Callisto Reporting System Aims to Help College Sexual Assault Victims


Callisto, a sexual assault reporting system that offers a supportive, confidential experience to college sexual assault survivors that want to submit a report to the authorities, has been developed by Sexual Health Innovations and aims to offer an empowering reporting experience for sexually assaulted students and help schools prevent future assaults in their campuses.

The initiative, which was introduced at the White House Data Jam on Protecting Students from Sexual Assaults, aims to help schools track incidence of sexual assaults over time, increase official reporting and identification of repeat offenders and connect sexual assault survivors with local and national support, Sexual Health Innovations says.

It is estimated that one in five women is sexually assaulted in college. Just 13% of sexually assaulted students report their experience to an authority.

As Sexual Health Innovation asserts, nine in ten assaults are committed by repeat offenders and “if these assailants were stopped after their second assault, 60% of rapes would be prevented.”

On the official Callisto site,, sexual assault survivors can visit their college’s Callisto page create an incident record and save it for later reporting or instantly notify an authority of their choice. Those saved for later release are time-stamped. The student has the option to have their report to be automatically submitted to authorities should someone else report the same sexual assault offender.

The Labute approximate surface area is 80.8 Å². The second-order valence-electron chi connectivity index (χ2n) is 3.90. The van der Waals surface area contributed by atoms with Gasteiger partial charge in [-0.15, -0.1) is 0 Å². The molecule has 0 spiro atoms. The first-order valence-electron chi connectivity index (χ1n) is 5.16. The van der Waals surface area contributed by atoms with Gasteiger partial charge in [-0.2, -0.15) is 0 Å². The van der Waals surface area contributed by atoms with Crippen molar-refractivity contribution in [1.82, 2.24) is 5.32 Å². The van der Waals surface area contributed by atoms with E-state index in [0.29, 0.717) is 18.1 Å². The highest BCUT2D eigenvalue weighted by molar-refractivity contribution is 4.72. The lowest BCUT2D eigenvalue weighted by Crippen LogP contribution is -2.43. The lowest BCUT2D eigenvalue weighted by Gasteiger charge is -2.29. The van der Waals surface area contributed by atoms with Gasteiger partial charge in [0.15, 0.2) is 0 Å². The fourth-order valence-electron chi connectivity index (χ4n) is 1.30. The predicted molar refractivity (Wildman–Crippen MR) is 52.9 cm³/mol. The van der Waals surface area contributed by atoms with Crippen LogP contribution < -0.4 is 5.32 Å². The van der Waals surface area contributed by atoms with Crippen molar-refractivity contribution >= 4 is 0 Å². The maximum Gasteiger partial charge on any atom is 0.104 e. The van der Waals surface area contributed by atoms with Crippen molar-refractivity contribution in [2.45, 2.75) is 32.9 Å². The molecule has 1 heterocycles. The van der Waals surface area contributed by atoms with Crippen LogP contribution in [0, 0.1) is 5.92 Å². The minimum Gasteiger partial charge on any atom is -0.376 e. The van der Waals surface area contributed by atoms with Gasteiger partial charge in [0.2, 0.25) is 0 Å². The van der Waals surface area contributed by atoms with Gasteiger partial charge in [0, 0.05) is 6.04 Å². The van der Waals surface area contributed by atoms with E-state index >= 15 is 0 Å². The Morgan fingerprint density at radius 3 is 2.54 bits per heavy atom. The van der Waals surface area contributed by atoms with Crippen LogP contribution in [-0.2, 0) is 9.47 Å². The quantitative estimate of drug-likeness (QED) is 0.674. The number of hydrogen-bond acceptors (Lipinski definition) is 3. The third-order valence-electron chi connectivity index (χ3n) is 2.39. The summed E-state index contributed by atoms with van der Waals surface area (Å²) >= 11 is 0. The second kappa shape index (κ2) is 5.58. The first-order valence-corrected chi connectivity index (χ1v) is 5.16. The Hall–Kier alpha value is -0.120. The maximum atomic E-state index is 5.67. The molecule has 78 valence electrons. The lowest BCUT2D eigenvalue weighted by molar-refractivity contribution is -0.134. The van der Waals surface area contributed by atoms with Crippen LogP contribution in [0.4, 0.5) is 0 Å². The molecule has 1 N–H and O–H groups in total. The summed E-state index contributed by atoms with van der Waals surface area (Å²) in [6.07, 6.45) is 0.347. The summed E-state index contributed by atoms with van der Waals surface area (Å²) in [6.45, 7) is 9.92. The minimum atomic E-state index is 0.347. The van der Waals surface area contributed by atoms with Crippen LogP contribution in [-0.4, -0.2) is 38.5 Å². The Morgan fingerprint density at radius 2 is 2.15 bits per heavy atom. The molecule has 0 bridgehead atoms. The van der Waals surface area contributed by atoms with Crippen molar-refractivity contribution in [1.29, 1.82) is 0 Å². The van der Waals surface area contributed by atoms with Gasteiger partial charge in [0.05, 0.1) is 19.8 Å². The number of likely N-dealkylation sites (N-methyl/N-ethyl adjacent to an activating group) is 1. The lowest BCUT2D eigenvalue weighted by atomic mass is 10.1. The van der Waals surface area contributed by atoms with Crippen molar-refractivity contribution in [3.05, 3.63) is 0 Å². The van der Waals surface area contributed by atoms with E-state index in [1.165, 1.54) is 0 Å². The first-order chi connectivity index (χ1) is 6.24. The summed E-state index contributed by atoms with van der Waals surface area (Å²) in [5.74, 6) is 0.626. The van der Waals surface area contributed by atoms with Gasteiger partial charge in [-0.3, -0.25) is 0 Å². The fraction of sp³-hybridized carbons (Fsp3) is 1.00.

Callisto will initially be available only for colleges, but there are plans to possibly implement the project in the military and the workplace. The information escrow system lets schools view an aggregation of incident reporting records and an aggregate number of sexual offenders and survivors.

Callisto also allows schools access to anonymous survivor responses to questions such as “Is there anything you think your school could have done to prevent this from happening?”

“It was hard to imagine coming forward in an immediately public way, but to start by chronicling what had occurred would have been a helpful and important first step,” a 29 year old male survivor anonymously reports according to Callisto.

Jacquelline Fuller, Director, expressed her interest in the project in view of its use of “technology to test out new solutions to big problems,” the Huffington Post reports.

Concerns have been expressed over the database’s security and vulnerability to data breaches. Rodgers Alexsis, spokesperson for Virginia 21, an advocacy group lobbying against mandatory reporting legislation for young people says:

“It is still a very response-oriented approach . . . this technology doesn’t do anything to address prevention. And there are much deeper cultural concerns, particularly on college campuses, that have to be addressed as well.”

S. Daniel Carter, director of the 32 National Campus Safety Initiative for the VTV Family Outreach Foundation, also has privacy concerns:

“It provides a useful tool for survivors who want an additional layer of confidentiality, and they’re not having to speak to an actual person who knows who they are but there’s no such thing as absolute confidentiality.”

Kate McCord, Virginia Sexual & Domestic Violence Action Alliance spokeswoman, says Callisto is a “promising concept“.

Sexual Health Innovations is a non-profit organization that funded and developed Callisto.

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